So, too, with Trump’s pledge to aid our veterans. If, like me, you are a skeptic, knowing that Trump seems to think his time in a military school qualifies him as a veteran, and if you are aware he carefully avoided serving in Vietnam (so few billionaires did!), look, for a moment, at the massive frustration the general public has with Washington, the deadlock of our politics, the failure of the Veterans Administration to provide urgently needed care to veterans.
Or consider the impossible lines at our airports as the TSA, skilled at getting us to dump our water bottles or shampoo, but unable to find weapons (which we later learned made it through when the system was tested), lines which make us miss our flights, and you can begin to understand why the deepening silent fury of the public can turn to Trump. Perhaps, the thinking goes, a businessman can get the job done.
I remain baffled at my young friend’s
view of Trump.
I remain baffled at my young friend’s view of Trump, but surely it is important for us to try to understand one another. If we cannot dialogue, we are lost. My own view of Trump was beautifully summed up by Michael K. Vlock, a Republican investor who has given millions to the GOP in recent years and who said of Trump, to whom he will not be giving funds:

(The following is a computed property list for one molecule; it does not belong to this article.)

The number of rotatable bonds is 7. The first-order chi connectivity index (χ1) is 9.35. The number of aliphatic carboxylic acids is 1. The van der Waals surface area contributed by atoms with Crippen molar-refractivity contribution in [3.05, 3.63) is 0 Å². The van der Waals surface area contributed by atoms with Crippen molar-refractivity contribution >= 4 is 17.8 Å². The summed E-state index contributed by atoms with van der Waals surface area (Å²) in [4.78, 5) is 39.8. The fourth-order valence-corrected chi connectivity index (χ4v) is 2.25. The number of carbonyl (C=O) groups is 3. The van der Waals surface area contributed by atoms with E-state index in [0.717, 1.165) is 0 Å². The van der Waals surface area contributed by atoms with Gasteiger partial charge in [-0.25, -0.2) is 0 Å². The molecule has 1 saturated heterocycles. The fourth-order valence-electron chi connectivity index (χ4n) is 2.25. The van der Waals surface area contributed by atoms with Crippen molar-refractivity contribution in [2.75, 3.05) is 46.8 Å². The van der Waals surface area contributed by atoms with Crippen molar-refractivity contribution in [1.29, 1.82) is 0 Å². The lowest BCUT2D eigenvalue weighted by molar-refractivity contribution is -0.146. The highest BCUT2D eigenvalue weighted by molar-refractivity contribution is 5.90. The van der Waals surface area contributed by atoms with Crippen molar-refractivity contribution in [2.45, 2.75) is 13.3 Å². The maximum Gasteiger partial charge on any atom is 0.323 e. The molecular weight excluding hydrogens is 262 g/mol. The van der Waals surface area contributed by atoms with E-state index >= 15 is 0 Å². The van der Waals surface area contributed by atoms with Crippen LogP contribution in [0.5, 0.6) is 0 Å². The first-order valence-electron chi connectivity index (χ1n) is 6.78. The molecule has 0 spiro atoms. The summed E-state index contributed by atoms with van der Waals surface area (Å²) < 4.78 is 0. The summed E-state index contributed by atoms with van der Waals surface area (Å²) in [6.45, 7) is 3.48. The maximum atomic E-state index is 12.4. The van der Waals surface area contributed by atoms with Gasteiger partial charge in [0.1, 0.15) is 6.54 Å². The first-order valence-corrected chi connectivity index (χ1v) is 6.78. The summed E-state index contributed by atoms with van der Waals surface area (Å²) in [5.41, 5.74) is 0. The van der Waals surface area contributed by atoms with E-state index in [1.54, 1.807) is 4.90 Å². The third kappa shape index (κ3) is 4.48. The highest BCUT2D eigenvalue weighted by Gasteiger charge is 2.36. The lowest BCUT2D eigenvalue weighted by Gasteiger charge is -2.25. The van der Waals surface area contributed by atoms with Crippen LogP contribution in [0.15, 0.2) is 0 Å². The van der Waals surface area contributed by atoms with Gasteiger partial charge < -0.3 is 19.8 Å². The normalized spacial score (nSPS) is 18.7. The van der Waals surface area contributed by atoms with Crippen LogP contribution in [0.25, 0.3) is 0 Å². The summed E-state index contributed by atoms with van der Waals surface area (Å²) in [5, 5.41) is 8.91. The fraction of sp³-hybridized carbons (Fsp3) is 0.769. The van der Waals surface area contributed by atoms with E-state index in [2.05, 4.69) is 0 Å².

He’s an ignorant, amoral, dishonest and manipulative, misogynistic, philandering, hyper-litigious, isolationist, protectionist blowhard.
I’d go a bit further and say I find Trump (whom I suspect is a mental case) so gross, boorish, and egocentric that I am baffled that he has any followers, let alone the support of my bright, decent young attorney.
But let’s look at some of the things that should worry those who are convinced he is doomed to lose by a landslide.
Let us realize that Hillary does serve as the best argument for Trump.
First, his opponent is Hilary Clinton, who, on foreign policy, is a hawk and who, as the State Department report on her email shows, is a liar. One can half-way understand the generally decent Republicans who fought Trump all the way (even backing Ted Cruz, who, if it is possible, is worse than Trump), finally deciding that if the choice is between Trump and Hillary they will choose Trump. (This is still an impossibly wrong choice, in my view, but let us realize that Hillary does serve as the best argument for Trump).
Second, the reason Bernie Sanders has done surprisingly well is because, for working people, for the middle class, the past 10 years has seen their real wages drop, and has seen money concentrated in the 1%. (The Clinton’s themselves, with a net worth of over $100 million, are part of that 1% of the 1%.)
While much of the problem of the past eight years has been the congressional deadlock, for which the GOP must take full credit, it remains a deadlock — the government is not working. Trump seems like a strong man, one who can build walls, save jobs, make the wheels turn.
While trade deals, such as NAFTA, bring us lower-priced shirts, the cheap labor of Mexico, Vietnam, and China invites investors to shift their factories out of the country. Those trade deals put money in the hands of the very rich, leaving the towns and cities of middle America empty of factories and jobs.
Finally there is the elephant in the political room — the issue of racism.